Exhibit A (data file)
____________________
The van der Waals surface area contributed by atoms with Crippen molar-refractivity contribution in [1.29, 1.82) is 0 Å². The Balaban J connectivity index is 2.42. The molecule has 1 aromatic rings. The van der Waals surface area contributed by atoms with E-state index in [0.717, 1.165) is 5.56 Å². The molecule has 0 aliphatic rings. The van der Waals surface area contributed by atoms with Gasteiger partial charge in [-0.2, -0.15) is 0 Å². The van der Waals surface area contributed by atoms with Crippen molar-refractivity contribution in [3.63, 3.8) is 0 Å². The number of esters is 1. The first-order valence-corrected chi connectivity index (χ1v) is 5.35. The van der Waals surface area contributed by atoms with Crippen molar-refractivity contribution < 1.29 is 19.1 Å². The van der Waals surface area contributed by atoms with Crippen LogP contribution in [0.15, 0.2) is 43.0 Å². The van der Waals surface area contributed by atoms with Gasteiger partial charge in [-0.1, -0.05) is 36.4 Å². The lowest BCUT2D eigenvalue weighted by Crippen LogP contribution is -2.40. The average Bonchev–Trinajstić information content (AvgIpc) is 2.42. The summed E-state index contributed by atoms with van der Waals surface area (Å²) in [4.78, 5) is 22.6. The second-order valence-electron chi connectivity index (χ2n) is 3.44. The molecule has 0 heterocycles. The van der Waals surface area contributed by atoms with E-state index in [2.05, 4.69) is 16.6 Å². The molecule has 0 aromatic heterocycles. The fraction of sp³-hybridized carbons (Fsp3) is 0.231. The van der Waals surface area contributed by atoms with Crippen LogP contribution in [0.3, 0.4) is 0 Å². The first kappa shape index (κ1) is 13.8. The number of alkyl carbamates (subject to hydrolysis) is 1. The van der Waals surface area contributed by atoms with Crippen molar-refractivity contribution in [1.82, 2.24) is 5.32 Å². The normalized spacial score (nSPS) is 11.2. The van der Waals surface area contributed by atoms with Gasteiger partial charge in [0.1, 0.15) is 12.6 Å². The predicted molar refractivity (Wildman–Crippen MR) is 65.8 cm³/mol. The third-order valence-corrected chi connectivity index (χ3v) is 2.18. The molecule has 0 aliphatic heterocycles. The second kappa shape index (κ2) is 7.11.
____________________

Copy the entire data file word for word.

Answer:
The van der Waals surface area contributed by atoms with Crippen molar-refractivity contribution in [1.29, 1.82) is 0 Å². The Balaban J connectivity index is 2.42. The molecule has 1 aromatic rings. The van der Waals surface area contributed by atoms with E-state index in [0.717, 1.165) is 5.56 Å². The molecule has 0 aliphatic rings. The van der Waals surface area contributed by atoms with Gasteiger partial charge in [-0.2, -0.15) is 0 Å². The van der Waals surface area contributed by atoms with Crippen molar-refractivity contribution in [3.63, 3.8) is 0 Å². The number of esters is 1. The first-order valence-corrected chi connectivity index (χ1v) is 5.35. The van der Waals surface area contributed by atoms with Crippen molar-refractivity contribution < 1.29 is 19.1 Å². The van der Waals surface area contributed by atoms with Crippen LogP contribution in [0.15, 0.2) is 43.0 Å². The van der Waals surface area contributed by atoms with Gasteiger partial charge in [-0.1, -0.05) is 36.4 Å². The lowest BCUT2D eigenvalue weighted by Crippen LogP contribution is -2.40. The average Bonchev–Trinajstić information content (AvgIpc) is 2.42. The summed E-state index contributed by atoms with van der Waals surface area (Å²) in [4.78, 5) is 22.6. The second-order valence-electron chi connectivity index (χ2n) is 3.44. The molecule has 0 heterocycles. The van der Waals surface area contributed by atoms with E-state index in [2.05, 4.69) is 16.6 Å². The molecule has 0 aromatic heterocycles. The fraction of sp³-hybridized carbons (Fsp3) is 0.231. The van der Waals surface area contributed by atoms with Crippen LogP contribution in [0.3, 0.4) is 0 Å². The first kappa shape index (κ1) is 13.8. The number of alkyl carbamates (subject to hydrolysis) is 1. The van der Waals surface area contributed by atoms with Crippen molar-refractivity contribution in [1.82, 2.24) is 5.32 Å². The normalized spacial score (nSPS) is 11.2. The van der Waals surface area contributed by atoms with Gasteiger partial charge in [0.1, 0.15) is 12.6 Å². The predicted molar refractivity (Wildman–Crippen MR) is 65.8 cm³/mol. The third-order valence-corrected chi connectivity index (χ3v) is 2.18. The molecule has 0 aliphatic heterocycles. The second kappa shape index (κ2) is 7.11.